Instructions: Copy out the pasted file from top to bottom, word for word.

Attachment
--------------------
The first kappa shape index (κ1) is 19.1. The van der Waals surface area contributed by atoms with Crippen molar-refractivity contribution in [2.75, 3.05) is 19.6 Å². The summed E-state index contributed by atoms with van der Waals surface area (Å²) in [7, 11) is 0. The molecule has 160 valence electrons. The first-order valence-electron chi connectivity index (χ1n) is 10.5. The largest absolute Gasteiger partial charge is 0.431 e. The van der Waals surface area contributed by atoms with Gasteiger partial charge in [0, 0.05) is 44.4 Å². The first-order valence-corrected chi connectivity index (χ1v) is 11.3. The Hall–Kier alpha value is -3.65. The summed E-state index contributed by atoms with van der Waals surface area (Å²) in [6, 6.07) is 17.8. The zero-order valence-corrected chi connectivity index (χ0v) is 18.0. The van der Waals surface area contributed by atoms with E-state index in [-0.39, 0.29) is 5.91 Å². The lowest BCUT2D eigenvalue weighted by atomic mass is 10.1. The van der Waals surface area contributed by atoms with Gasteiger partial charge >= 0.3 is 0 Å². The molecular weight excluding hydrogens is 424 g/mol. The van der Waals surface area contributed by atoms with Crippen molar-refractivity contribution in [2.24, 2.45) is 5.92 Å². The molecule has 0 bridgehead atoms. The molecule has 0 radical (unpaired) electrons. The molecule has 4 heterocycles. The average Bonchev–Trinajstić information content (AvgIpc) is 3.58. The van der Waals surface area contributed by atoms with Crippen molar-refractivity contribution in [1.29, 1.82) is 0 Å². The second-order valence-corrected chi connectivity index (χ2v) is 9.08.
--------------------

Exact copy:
The first kappa shape index (κ1) is 19.1. The van der Waals surface area contributed by atoms with Crippen molar-refractivity contribution in [2.75, 3.05) is 19.6 Å². The summed E-state index contributed by atoms with van der Waals surface area (Å²) in [7, 11) is 0. The molecule has 160 valence electrons. The first-order valence-electron chi connectivity index (χ1n) is 10.5. The largest absolute Gasteiger partial charge is 0.431 e. The van der Waals surface area contributed by atoms with Gasteiger partial charge in [0, 0.05) is 44.4 Å². The first-order valence-corrected chi connectivity index (χ1v) is 11.3. The Hall–Kier alpha value is -3.65. The summed E-state index contributed by atoms with van der Waals surface area (Å²) in [6, 6.07) is 17.8. The zero-order valence-corrected chi connectivity index (χ0v) is 18.0. The van der Waals surface area contributed by atoms with E-state index in [-0.39, 0.29) is 5.91 Å². The lowest BCUT2D eigenvalue weighted by atomic mass is 10.1. The van der Waals surface area contributed by atoms with Gasteiger partial charge >= 0.3 is 0 Å². The molecular weight excluding hydrogens is 424 g/mol. The van der Waals surface area contributed by atoms with Crippen molar-refractivity contribution in [2.24, 2.45) is 5.92 Å². The molecule has 0 bridgehead atoms. The molecule has 0 radical (unpaired) electrons. The molecule has 4 heterocycles. The average Bonchev–Trinajstić information content (AvgIpc) is 3.58. The van der Waals surface area contributed by atoms with Crippen molar-refractivity contribution in [1.29, 1.82) is 0 Å². The second-order valence-corrected chi connectivity index (χ2v) is 9.08.